The SoftBank/IBM agreement is a big deal for both companies, because each of them needs to demonstrate the usefulness of their products to consumers and a wide range of businesses. IBM estimated earlier this year that 500 companies have bought at least one Pepper.

Pepper is already in use in train stations, on cruise ships, and in hospitals.

Separately, SoftBank says the Pepper platform will be compatible with Alphabet Inc.’s Android operating system, an important bridge to a large U.S. technology constituency.

Yusuke Abe, a spokesman for SoftBank, said in an email that Watson will add to the Pepper’s capabilities, namely, “processing natural language … especially for the finance, call-center, medical and professional [sectors], which we don’t have in Pepper.”

Indeed, the University of Texas’ M.D. Anderson Cancer Center has been working with Watson to automate the dispensing of advice on cancer and some aspects of managing diabetes care. A small fleet of hospital Peppers cannot be far off.

Indeed, SoftBank executives have repeatedly said a healthcare edition of Pepper is in the works.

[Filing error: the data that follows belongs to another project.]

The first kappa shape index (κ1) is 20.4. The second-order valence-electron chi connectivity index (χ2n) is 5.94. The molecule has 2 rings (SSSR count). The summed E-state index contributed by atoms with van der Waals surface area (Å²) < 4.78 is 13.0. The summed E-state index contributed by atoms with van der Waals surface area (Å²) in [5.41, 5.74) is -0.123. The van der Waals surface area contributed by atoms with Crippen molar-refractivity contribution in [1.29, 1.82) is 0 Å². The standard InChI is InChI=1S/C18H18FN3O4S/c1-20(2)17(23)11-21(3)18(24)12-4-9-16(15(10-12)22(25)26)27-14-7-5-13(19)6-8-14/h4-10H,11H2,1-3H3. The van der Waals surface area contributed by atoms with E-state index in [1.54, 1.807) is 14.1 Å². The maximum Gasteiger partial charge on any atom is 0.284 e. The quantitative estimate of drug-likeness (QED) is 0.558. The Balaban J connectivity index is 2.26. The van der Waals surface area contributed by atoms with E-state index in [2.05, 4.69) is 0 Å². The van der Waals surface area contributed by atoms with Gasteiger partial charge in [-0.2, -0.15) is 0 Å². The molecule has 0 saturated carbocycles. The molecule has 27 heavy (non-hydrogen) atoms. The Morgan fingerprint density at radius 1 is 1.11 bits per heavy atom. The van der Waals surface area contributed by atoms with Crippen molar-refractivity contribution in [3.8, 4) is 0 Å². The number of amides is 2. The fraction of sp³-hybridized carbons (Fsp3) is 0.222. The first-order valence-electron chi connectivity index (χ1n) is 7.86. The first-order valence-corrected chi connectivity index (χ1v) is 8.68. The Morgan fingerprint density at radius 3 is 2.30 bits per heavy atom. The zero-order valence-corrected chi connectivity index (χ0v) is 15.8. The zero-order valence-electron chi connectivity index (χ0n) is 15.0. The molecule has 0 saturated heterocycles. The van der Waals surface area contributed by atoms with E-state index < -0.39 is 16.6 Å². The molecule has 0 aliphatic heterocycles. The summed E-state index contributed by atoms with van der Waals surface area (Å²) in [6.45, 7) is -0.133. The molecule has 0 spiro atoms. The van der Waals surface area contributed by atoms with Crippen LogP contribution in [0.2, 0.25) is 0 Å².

In the CeBIT video, Boudot says it will be four to five years before the robots are able to help people who are losing their autonomy, fetching a glass of water, reminding a person to take medicine, and the like.

More on the Robot Pepper and Service Robotics:

Second-guessing service robots

Time will tell if that is an optimistic assessment. In the meantime, Boudot is not the only one in the industry staring at the skulls of bots, uncertain of what they will say.

There are growing murmurs about overhyped marketing for conversational robots, a category that reaches from humanoid electronics to purely software automatons like chatbots. They are written to simulate, as closely as possible, one half of a conversation with a person.

Obviously, there is room for a lot of near-term growth for the evolving service robot Pepper and its rivals in the consumer and customer-service industries, but as information technology has proven again and again, great advances need to be approached with great caution.